The reason why some stone-formers get phosphate leak remains unknown. None of the patients had a history of rickets (a condition that affects bone development in children), and there were no signs suggesting genetic issues like those seen in certain types of rickets. The clinical signs also differed from those found in another condition called oncogenic hypophosphatemic osteomalacia (caused by a specific kind of tumor).

Although a rare mutation in the CLCN5 gene (which helps regulate ion balance) has been reported in one patient with hypercalciuria, it’s not a common finding among stone formers.

Though high PTH levels commonly result in higher urinary phosphate, the case differed in stone-formers with excess urinary phosphate. Numerous studies reported that these patients usually have normal PTH and free calcium levels.

When the body doesn’t have enough blood phosphate, the kidneys tend to reabsorb more phosphate and vitamin D. Interestingly, patients eating a low-phosphate diet don’t seem to improve phosphate leak issues. This doesn’t really change PTH levels or calcium levels much, either.

So, it is safe to say that scientists still don’t fully understand how the kidneys reabsorb phosphate without the involvement of PTH. High calcium levels in urine can occur in both a phosphate-deprived diet and cases of renal phosphate leak.

But, we have some hypotheses on this issue.

Phosphate, calcium, and vitamin D have deep connections to each other. Our bones are primarily made up of phosphate and calcium (hydroxyapatite). And calcitriol, the active form of Vitamin D, transports calcium throughout the body. These three are like loving triplets that cannot be separated from each other.

Chronic deficiencies in your dietary intake of these three essential nutrients may contribute to a phosphate leak. Plus, if you are taking synthetic supplements that are putting additional strain on your kidneys, you may also be harming your kidney function in time.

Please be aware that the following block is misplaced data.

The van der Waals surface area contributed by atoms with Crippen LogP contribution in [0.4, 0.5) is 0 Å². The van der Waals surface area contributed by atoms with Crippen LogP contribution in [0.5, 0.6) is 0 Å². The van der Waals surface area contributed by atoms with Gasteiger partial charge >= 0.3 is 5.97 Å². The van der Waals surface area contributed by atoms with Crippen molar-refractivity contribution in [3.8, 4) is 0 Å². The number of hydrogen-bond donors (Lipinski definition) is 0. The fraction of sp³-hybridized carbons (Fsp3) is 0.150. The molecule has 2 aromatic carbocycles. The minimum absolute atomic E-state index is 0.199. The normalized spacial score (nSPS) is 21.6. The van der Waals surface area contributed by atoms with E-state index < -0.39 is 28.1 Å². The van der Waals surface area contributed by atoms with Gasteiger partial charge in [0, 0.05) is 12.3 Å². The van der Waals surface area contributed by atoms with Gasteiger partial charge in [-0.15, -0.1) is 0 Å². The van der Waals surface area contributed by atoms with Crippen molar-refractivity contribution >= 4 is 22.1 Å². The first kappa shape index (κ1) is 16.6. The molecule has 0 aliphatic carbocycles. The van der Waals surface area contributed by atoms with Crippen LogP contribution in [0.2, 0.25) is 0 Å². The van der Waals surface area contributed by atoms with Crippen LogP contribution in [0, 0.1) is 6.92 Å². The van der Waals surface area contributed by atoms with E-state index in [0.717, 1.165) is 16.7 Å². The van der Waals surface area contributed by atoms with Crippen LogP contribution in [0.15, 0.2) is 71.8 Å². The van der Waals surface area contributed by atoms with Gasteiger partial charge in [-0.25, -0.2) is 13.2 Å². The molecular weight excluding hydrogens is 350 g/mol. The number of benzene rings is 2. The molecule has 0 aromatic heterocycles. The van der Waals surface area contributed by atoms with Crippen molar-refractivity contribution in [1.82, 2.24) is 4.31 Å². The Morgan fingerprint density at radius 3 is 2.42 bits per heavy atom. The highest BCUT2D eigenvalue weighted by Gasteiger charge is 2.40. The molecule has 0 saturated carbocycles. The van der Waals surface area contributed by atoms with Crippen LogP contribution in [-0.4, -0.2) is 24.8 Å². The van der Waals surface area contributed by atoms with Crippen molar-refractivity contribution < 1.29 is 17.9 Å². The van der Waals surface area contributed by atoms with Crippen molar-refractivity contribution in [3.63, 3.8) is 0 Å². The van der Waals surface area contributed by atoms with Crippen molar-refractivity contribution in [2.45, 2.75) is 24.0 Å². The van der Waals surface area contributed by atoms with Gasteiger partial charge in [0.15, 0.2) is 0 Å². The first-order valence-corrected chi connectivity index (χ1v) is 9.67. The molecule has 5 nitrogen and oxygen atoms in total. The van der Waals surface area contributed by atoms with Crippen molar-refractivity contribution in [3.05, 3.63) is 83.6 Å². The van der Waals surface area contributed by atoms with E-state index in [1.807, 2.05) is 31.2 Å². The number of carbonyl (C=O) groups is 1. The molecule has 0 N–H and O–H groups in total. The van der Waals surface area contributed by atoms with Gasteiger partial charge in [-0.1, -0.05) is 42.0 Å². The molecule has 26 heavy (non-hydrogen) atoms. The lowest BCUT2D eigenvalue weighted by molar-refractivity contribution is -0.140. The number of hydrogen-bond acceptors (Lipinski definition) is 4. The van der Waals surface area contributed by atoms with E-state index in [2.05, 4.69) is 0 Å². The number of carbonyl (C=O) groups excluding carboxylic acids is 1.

These are only hypotheses, but since phosphate leak isn’t genetic, some dietary or lifestyle factors surely lead to it.

Anyway, if you already have a phosphate leak, can you fix or manage it? Absolutely! We’ll share some strategies for doing so in the next chapter.

Manage Phosphate Leak 

Unlike your broken faucet at home, there’s no evidence that a phosphate leak is fixable. However, it’s totally manageable.

Managing a phosphate leak starts with addressing any underlying causes. If you can pinpoint the underlying cause, targeted treatments will be easier.

If the underlying cause is unknown, dietary adjustments are your best bet. It is essential to ensure that your intake of phosphate, calcium, and vitamin D through animal-based foods meets the Recommended Dietary Allowance (RDA).

Here are the RDAs for these three nutrients in adults per day:

  • Calcium – around 1200 mg
  • Vitamin D – around  600 IU (International Units)
  • Phosphate – around 700 mg

Phosphate is generally abundant in the diet, and deficiencies are rare in healthy individuals with normal kidney function. However, monitoring your phosphate intake is necessary if you are experiencing a phosphate leak. Our Coaching Program will provide effective strategies for doing this.

For vitamin D, spending some time in sunlight, along with a proper diet, is best to boost its levels. We discourage synthetic supplements because the body doesn’t utilize synthetics efficiently. They end up as waste products, potentially leading to deficiency in the long run. Plus, synthetic drugs strain the kidneys.

It is essential to know that calcium is not the enemy. Whether or not a phosphate leak increases your urinary calcium levels is not the issue. Not even phosphate is the bad guy. Both calcium and phosphate are important electrolytes (electrically charged elements). If these two are not the enemies, then what is?

Alkaline urine. Alkaline urine (over 7.0 pH) is the mastermind of calcium phosphate stone formation. So, neutralizing urine pH is a crucial strategy. Again, the key here is eating animal-based diets because plant-based diets are generally alkaline in nature.

We know that navigating this kidney stone diet expedition can be like sailing through a thunderstorm – close to impossible. However, if a guide is helping you plot the course through the waves, it’ll surely be easier and doable. So, we’ll never get tired of inviting you to join our Coaching Program. This isn’t sales talk; this is your compass out of your kidney stone trouble.


  1. Frequency of renal phosphate leak among patients with calcium nephrolithiasis
  3. Renal phosphate leak in patients with idiopathic hypercalciuria and calcium nephrolithiasis